There has been ongoing debate in the food world about organic versus non-organic. What’s better for us in the long run? How dangerous are the pesticides used in conventional growing? The questions keep coming and the matter can be confusing at best.
We all want safe and nutritious food, but does the organic label really deliver and justify the added expense?
Well, up until now there hasn’t been concrete evidence to support either side, but now we may have some better answers.
Boise State University in Idaho took up the challenge to settle the score when it comes to organic and non-organic food in terms of pesticides. This time around, the results are clear.
Consider buying organic to reduce your exposure to pesticides! Researchers found significantly higher pesticide levels in urine samples from people who consumed non-organic fruits and vegetables.
This was no small study. Researchers examined dietary data from 4,500 people within six American cities. They looked at the exposure of organophosphates – a compound found in insecticides that are commonly used by conventional growers in the United States.
Exposure was calculated by using the U.S Department of Agriculture’s measurement of pesticide residue levels in the foods in the diets of participants and the amount of those foods they consumed. The results were compared to pesticide levels of urine samples from a subset of 720 participants.
Here’s the kicker: Although participants ate roughly the same amount of fruits and vegetables, those who stuck with organic versions had less exposure to organophosphates.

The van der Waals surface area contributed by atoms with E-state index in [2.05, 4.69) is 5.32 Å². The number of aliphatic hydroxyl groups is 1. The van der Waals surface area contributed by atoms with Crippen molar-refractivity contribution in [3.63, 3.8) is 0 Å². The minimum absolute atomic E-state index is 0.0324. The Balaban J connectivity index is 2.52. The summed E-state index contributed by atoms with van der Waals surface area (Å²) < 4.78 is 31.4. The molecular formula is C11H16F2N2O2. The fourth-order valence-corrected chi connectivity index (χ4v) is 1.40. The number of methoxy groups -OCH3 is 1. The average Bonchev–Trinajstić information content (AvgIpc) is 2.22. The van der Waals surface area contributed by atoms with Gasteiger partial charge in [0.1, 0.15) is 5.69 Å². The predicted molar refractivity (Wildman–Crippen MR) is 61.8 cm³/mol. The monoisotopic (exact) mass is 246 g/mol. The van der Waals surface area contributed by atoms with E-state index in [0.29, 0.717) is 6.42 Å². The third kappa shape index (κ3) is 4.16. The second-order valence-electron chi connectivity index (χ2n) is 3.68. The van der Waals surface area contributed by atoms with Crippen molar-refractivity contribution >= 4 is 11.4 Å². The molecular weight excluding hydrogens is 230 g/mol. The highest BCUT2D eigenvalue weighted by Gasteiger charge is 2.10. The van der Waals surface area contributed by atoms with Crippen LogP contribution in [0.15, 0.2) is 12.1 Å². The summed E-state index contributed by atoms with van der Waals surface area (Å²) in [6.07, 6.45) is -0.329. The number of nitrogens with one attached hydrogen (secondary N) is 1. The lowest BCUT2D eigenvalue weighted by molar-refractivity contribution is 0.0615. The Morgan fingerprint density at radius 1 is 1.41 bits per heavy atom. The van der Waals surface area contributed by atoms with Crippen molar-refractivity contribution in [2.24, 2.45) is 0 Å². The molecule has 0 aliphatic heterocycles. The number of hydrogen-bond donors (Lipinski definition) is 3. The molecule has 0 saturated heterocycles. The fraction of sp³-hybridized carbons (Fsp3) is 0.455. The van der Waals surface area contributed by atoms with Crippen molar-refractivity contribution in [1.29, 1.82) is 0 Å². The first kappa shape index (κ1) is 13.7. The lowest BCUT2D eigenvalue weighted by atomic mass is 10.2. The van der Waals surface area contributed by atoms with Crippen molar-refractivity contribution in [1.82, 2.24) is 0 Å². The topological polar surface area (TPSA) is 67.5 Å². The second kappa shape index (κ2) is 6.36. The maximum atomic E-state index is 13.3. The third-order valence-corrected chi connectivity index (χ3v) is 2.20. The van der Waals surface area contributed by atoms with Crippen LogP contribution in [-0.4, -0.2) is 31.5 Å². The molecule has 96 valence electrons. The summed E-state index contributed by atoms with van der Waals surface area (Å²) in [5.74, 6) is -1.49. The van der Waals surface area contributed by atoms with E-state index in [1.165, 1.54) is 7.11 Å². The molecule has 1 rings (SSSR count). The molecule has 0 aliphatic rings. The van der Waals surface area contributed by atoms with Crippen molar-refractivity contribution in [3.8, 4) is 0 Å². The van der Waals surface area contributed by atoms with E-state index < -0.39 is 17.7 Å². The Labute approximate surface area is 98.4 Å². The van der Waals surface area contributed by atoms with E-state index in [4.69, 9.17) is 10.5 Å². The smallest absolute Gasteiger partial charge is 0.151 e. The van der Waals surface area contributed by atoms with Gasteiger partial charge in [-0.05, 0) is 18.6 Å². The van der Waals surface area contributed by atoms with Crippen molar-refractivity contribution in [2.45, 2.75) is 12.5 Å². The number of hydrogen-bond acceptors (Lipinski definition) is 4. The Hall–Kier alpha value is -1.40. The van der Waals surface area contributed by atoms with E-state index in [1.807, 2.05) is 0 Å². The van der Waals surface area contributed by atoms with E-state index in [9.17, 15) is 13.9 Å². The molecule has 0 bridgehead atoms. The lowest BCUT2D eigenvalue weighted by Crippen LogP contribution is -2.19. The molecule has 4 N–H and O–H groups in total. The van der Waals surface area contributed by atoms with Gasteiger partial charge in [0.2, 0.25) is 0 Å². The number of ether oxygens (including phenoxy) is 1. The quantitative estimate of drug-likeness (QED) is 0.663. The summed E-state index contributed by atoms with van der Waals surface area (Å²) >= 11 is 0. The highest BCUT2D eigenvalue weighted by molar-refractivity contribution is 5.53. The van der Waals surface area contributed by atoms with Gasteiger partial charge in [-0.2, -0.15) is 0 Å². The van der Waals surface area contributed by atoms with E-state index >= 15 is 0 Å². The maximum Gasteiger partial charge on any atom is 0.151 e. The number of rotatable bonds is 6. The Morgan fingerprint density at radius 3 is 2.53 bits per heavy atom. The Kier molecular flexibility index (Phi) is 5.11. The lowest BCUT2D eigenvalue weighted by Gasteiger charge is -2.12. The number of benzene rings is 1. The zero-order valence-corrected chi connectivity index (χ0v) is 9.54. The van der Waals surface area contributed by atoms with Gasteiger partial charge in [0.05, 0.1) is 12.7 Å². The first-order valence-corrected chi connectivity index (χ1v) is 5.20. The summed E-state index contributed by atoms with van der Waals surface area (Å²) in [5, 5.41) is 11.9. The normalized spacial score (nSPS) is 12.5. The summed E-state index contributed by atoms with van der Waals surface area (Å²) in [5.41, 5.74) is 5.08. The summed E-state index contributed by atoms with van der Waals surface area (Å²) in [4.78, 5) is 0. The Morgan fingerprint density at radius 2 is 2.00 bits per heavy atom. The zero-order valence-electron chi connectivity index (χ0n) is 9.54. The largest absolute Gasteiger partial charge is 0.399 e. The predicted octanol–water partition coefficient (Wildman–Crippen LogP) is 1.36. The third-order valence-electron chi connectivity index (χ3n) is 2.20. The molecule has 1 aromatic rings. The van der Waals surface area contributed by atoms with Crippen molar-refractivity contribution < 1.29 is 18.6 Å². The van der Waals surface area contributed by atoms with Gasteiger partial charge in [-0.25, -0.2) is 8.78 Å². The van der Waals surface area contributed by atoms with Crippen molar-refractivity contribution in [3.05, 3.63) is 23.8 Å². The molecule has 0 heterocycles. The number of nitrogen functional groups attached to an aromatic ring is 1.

The trouble with pesticides – the chemicals used to repel and destroy pests and other microorganisms like weeds on your lawn – is that we don’t know what the damage potential truly is. Pesticides can be used in many forms, of course, and not just on produce, so we can be exposed to them at any time.
How can they affect our bodies, whether we eat them in our produce or ingest them through our skin when residue is in the air or on the grass? There still, unfortunately, is not enough research on the matter. But there are indications these chemicals are up to no good.
Some research has suggested that younger children are more susceptible to the side-effects from pesticides, such as neurodevelopmental delays.
The Agricultural Health Study is an ongoing study in Iowa and North Carolina that looks at how farming affects the lives of the growers themselves. More than 89,000 farmers and their spouses have participated the in the study since it began in 1993. The research has found that some insecticides can be linked to prostate cancer, and that organophosphates may be linked to an increase in asthma, thyroid disease and diabetes among men and women.
If you decide to go organic, you may be initially turned off by the price. Generally speaking, organic produce costs more and may spoil quicker. You may want to go at it gradually, starting with apples and peaches as those fruits were found to have the highest amounts of pesticides used.
Another misconception is that natural means the same as organic – it does not. Organic foods are made and processed in accordance with U.S. Department of Agriculture (USDA) standards. This certifies that these foods are at least 95 percent organic; anything less cannot be called organic. If a label reads “all natural” don’t assume it’s organic.
In the meantime, if you still are buying non-organic produce, make sure to wash them properly by scrubbing them under water. You can’t wash off all the residue, but you can still remove any bacteria that may be on the skin. Also make an effort to peel the produce because the residue stays on the skin. The downside is peeling can remove some beneficial fiber and nutrients.
Although the debate about organic and non-organic surely will continue, we now have at least better clarity about what exactly we are ingesting when we eat fruits and vegetables. It’s now up to us to choose what’s best and become smart shoppers.